Many Indigenous groups and communities celebrate their culture and heritage at the end of June because of the significance of the summer solstice as the longest day of the year. It’s also National Indigenous Peoples Day in Canada, celebrating the many peoples and tribes that first lived in the region.
“We join Indigenous Peoples today in celebrating their achievements and their resilience,” Canadian Prime Minister Justin Trudeau said in a statement. “The story of indigeneity in Canada is a story of resilience.”
“When the strongest institutions in the country tried to stamp out Indigenous cultures, languages, and ways of knowing, Indigenous communities persevered. And now, as we work to heal the lasting wounds of the past and move forward together, Indigenous communities are still standing strong: Indigenous youth today are proud of their heritage, and they are reclaiming their cultures and their languages.”
With that in mind, here are some good news stories and historical tidbits to celebrate this awareness day in Canada.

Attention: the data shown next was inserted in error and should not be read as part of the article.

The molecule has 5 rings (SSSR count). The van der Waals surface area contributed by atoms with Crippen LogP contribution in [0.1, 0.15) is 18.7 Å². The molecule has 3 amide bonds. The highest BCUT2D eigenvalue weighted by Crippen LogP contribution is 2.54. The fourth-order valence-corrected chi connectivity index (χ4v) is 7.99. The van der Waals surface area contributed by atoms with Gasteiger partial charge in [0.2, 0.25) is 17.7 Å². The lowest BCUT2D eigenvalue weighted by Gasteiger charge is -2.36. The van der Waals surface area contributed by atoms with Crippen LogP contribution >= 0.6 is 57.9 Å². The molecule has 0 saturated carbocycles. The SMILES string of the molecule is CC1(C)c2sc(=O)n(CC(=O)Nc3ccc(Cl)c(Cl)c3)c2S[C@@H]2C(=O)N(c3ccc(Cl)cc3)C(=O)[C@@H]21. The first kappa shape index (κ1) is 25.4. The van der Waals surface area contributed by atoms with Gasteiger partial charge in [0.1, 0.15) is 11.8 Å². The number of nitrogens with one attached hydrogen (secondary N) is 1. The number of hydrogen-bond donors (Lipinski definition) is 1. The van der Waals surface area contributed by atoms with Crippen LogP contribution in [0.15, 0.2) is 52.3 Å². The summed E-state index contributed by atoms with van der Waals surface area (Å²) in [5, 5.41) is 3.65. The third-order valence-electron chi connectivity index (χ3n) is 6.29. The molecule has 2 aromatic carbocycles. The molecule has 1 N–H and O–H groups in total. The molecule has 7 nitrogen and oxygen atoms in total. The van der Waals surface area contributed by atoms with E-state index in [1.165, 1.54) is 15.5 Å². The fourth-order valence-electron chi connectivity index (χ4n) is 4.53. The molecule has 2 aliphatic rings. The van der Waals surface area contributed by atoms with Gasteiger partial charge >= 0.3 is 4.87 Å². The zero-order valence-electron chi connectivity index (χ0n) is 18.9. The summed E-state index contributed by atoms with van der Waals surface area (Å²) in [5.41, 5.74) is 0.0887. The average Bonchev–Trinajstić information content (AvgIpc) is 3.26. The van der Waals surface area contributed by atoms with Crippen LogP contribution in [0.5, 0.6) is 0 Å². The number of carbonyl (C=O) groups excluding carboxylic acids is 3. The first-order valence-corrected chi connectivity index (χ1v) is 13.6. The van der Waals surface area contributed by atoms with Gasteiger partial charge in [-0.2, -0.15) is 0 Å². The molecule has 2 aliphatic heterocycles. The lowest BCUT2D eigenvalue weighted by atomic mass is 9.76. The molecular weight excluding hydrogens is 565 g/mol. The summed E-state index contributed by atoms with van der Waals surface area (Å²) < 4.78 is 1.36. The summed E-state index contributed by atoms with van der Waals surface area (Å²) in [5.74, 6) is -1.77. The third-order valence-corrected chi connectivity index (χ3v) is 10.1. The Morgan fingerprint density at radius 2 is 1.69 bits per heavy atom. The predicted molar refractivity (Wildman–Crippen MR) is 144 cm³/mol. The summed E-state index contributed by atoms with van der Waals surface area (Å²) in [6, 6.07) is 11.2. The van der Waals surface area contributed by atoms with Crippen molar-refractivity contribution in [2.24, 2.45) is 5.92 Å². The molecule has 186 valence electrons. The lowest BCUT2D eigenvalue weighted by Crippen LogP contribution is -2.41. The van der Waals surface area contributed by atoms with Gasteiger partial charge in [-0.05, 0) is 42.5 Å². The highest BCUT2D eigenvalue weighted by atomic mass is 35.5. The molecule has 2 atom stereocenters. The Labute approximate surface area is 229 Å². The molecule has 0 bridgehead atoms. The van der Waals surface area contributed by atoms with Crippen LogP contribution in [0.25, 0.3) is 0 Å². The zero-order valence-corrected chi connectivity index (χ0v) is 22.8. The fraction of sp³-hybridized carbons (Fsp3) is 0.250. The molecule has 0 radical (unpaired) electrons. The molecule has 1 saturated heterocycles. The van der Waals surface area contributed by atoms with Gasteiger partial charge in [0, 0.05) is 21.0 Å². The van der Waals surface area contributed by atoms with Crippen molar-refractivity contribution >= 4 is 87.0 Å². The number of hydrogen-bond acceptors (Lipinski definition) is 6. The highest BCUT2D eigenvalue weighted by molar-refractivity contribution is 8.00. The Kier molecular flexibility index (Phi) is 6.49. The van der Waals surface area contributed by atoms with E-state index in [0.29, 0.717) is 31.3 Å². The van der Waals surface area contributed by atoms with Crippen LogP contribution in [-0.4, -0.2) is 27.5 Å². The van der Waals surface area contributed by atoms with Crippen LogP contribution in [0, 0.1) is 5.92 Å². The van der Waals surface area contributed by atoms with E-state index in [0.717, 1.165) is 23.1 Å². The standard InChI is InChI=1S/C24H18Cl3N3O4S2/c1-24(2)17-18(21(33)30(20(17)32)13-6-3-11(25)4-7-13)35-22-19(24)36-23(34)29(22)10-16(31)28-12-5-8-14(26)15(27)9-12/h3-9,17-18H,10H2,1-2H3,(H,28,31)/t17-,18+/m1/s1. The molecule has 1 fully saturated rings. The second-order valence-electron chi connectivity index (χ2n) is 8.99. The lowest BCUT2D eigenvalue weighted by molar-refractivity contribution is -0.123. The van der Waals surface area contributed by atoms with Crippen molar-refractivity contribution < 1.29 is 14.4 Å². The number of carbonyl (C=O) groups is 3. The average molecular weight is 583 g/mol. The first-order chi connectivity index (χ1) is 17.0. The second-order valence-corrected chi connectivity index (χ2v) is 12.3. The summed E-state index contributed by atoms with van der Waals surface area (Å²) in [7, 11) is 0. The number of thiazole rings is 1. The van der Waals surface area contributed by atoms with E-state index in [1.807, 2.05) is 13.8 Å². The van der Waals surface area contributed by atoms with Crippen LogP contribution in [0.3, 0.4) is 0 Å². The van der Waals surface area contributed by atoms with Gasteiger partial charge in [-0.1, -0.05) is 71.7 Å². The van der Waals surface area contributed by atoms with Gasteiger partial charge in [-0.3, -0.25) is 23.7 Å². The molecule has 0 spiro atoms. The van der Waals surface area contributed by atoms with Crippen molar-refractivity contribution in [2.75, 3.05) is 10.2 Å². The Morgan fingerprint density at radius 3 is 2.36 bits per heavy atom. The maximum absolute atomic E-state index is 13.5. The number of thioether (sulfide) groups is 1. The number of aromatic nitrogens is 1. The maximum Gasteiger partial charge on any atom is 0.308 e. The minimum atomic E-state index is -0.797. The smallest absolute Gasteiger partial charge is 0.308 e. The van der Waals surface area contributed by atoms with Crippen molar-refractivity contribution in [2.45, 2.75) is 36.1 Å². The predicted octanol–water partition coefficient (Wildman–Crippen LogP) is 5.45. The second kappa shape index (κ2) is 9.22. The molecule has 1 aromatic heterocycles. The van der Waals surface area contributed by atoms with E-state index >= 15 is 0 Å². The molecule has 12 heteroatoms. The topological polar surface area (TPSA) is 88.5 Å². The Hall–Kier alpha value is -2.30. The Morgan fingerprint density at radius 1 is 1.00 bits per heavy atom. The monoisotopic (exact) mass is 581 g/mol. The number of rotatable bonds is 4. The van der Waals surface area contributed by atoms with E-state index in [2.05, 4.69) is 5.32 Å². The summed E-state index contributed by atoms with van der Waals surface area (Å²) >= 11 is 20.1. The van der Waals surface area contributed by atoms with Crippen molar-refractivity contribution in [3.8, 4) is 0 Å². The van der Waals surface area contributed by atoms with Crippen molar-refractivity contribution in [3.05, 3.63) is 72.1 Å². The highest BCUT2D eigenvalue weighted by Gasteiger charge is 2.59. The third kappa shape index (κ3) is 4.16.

Newfoundland and Labrador groups of people got together for a sunrise ceremony celebrating the day.
“It’s so important,” Marjorie Muise, a Mi’kmaw elder said. “Everybody here came out to support and to celebrate with us, and that in itself is honourable.”
Manitobans got together to celebrate the day with dancing and themed tours.
National Indigenous Peoples Day is part of a larger Celebrate Canada plan that helps bring Canadians together to celebrate their neighbors and history, including Saint-Jean-Baptiste Day on June 24, Canadian Multiculturalism Day on June 27, and Canada Day on July 1.
Regina people have a whole host of options for the day, including poetry slams, community jogs, and much more.
The Canadian Government released an action plan to help restore the relationship between the Canadian government and the nation’s Indigenous people called The United Nations Declaration on the Rights of Indigenous Peoples Act.
“Together with Indigenous Peoples, we continue to envision and work toward a better future,” Trudeau said. “This includes a Canada where Indigenous children are educated at the same rate as children in the rest of the country, where artifacts that were stolen from Indigenous communities are returned to their rightful owners, where no child is taken from their family because of discrimination and racism, where guidance that was co-developed with Indigenous partners is applied to every natural resource project in the country, and where everyone has access to clean air and clean water.”